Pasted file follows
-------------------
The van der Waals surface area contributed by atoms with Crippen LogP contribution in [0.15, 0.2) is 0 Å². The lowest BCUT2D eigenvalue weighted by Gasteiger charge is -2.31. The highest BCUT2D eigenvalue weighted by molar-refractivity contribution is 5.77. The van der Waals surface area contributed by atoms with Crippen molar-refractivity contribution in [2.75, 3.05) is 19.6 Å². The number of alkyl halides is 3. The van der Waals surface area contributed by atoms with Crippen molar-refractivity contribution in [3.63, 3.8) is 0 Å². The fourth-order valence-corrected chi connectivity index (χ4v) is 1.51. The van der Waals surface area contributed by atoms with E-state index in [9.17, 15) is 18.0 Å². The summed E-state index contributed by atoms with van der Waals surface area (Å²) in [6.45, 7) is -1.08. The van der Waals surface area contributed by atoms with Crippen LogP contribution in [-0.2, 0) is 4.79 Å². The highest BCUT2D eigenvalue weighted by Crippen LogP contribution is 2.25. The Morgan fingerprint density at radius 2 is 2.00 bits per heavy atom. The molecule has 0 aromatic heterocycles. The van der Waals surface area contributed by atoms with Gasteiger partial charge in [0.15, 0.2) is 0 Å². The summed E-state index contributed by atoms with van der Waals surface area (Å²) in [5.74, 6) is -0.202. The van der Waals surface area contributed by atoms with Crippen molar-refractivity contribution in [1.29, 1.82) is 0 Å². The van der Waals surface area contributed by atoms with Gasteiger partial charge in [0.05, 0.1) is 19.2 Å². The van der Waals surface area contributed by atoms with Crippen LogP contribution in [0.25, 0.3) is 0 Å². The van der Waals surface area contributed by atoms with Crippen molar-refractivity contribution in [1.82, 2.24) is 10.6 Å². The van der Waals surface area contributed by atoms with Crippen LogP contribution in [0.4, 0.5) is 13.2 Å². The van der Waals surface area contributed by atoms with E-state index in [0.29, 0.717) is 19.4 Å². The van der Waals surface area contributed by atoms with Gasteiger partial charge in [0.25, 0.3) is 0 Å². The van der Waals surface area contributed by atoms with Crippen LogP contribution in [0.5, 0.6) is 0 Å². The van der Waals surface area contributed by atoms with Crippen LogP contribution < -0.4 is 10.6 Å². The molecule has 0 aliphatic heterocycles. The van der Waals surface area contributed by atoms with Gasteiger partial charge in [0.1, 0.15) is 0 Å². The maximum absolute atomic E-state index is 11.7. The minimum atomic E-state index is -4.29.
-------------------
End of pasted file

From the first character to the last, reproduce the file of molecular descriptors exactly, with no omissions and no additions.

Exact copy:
The van der Waals surface area contributed by atoms with Crippen LogP contribution in [0.15, 0.2) is 0 Å². The lowest BCUT2D eigenvalue weighted by Gasteiger charge is -2.31. The highest BCUT2D eigenvalue weighted by molar-refractivity contribution is 5.77. The van der Waals surface area contributed by atoms with Crippen molar-refractivity contribution in [2.75, 3.05) is 19.6 Å². The number of alkyl halides is 3. The van der Waals surface area contributed by atoms with Crippen molar-refractivity contribution in [3.63, 3.8) is 0 Å². The fourth-order valence-corrected chi connectivity index (χ4v) is 1.51. The van der Waals surface area contributed by atoms with E-state index in [9.17, 15) is 18.0 Å². The summed E-state index contributed by atoms with van der Waals surface area (Å²) in [6.45, 7) is -1.08. The van der Waals surface area contributed by atoms with Crippen LogP contribution in [-0.2, 0) is 4.79 Å². The highest BCUT2D eigenvalue weighted by Crippen LogP contribution is 2.25. The Morgan fingerprint density at radius 2 is 2.00 bits per heavy atom. The molecule has 0 aromatic heterocycles. The van der Waals surface area contributed by atoms with Gasteiger partial charge in [0.15, 0.2) is 0 Å². The summed E-state index contributed by atoms with van der Waals surface area (Å²) in [5.74, 6) is -0.202. The van der Waals surface area contributed by atoms with Crippen molar-refractivity contribution in [1.29, 1.82) is 0 Å². The van der Waals surface area contributed by atoms with Gasteiger partial charge in [0.05, 0.1) is 19.2 Å². The van der Waals surface area contributed by atoms with Crippen LogP contribution in [0.25, 0.3) is 0 Å². The van der Waals surface area contributed by atoms with Crippen molar-refractivity contribution in [1.82, 2.24) is 10.6 Å². The van der Waals surface area contributed by atoms with Crippen LogP contribution in [0.4, 0.5) is 13.2 Å². The van der Waals surface area contributed by atoms with E-state index in [0.29, 0.717) is 19.4 Å². The van der Waals surface area contributed by atoms with Gasteiger partial charge in [0.25, 0.3) is 0 Å². The van der Waals surface area contributed by atoms with Crippen LogP contribution in [0.5, 0.6) is 0 Å². The van der Waals surface area contributed by atoms with Crippen LogP contribution < -0.4 is 10.6 Å². The molecule has 0 aliphatic heterocycles. The van der Waals surface area contributed by atoms with Gasteiger partial charge in [0.1, 0.15) is 0 Å². The maximum absolute atomic E-state index is 11.7. The minimum atomic E-state index is -4.29.